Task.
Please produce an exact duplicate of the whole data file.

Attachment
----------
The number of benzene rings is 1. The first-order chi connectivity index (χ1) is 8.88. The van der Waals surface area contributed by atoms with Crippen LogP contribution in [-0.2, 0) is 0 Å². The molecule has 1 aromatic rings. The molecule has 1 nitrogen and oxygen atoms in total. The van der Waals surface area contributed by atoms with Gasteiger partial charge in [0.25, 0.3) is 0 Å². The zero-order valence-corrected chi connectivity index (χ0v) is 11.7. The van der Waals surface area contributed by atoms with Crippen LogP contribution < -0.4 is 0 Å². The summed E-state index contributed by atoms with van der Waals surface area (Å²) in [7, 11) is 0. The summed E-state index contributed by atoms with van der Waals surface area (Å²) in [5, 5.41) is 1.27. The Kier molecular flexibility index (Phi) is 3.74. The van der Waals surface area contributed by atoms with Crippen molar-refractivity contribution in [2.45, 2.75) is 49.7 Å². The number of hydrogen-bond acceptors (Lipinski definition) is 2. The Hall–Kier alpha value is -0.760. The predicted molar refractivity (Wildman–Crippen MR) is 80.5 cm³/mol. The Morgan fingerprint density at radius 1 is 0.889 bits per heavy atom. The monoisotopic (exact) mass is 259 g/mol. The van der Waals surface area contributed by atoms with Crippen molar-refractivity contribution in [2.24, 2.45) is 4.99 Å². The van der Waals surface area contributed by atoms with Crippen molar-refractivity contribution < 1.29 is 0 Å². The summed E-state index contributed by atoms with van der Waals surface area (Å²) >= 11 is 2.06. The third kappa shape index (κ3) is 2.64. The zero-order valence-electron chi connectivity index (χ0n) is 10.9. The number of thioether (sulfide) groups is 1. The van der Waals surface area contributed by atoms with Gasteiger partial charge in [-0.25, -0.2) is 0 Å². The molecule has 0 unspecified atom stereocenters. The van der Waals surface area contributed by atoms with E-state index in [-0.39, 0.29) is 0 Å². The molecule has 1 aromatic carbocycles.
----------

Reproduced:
The number of benzene rings is 1. The first-order chi connectivity index (χ1) is 8.88. The van der Waals surface area contributed by atoms with Crippen LogP contribution in [-0.2, 0) is 0 Å². The molecule has 1 aromatic rings. The molecule has 1 nitrogen and oxygen atoms in total. The van der Waals surface area contributed by atoms with Gasteiger partial charge in [0.25, 0.3) is 0 Å². The zero-order valence-corrected chi connectivity index (χ0v) is 11.7. The van der Waals surface area contributed by atoms with Crippen LogP contribution < -0.4 is 0 Å². The summed E-state index contributed by atoms with van der Waals surface area (Å²) in [7, 11) is 0. The summed E-state index contributed by atoms with van der Waals surface area (Å²) in [5, 5.41) is 1.27. The Kier molecular flexibility index (Phi) is 3.74. The van der Waals surface area contributed by atoms with Crippen molar-refractivity contribution in [2.45, 2.75) is 49.7 Å². The number of hydrogen-bond acceptors (Lipinski definition) is 2. The Hall–Kier alpha value is -0.760. The predicted molar refractivity (Wildman–Crippen MR) is 80.5 cm³/mol. The Morgan fingerprint density at radius 1 is 0.889 bits per heavy atom. The monoisotopic (exact) mass is 259 g/mol. The van der Waals surface area contributed by atoms with Crippen molar-refractivity contribution in [2.24, 2.45) is 4.99 Å². The van der Waals surface area contributed by atoms with Crippen molar-refractivity contribution < 1.29 is 0 Å². The summed E-state index contributed by atoms with van der Waals surface area (Å²) >= 11 is 2.06. The third kappa shape index (κ3) is 2.64. The zero-order valence-electron chi connectivity index (χ0n) is 10.9. The number of thioether (sulfide) groups is 1. The van der Waals surface area contributed by atoms with Gasteiger partial charge in [-0.25, -0.2) is 0 Å². The molecule has 0 unspecified atom stereocenters. The van der Waals surface area contributed by atoms with E-state index in [-0.39, 0.29) is 0 Å². The molecule has 1 aromatic carbocycles.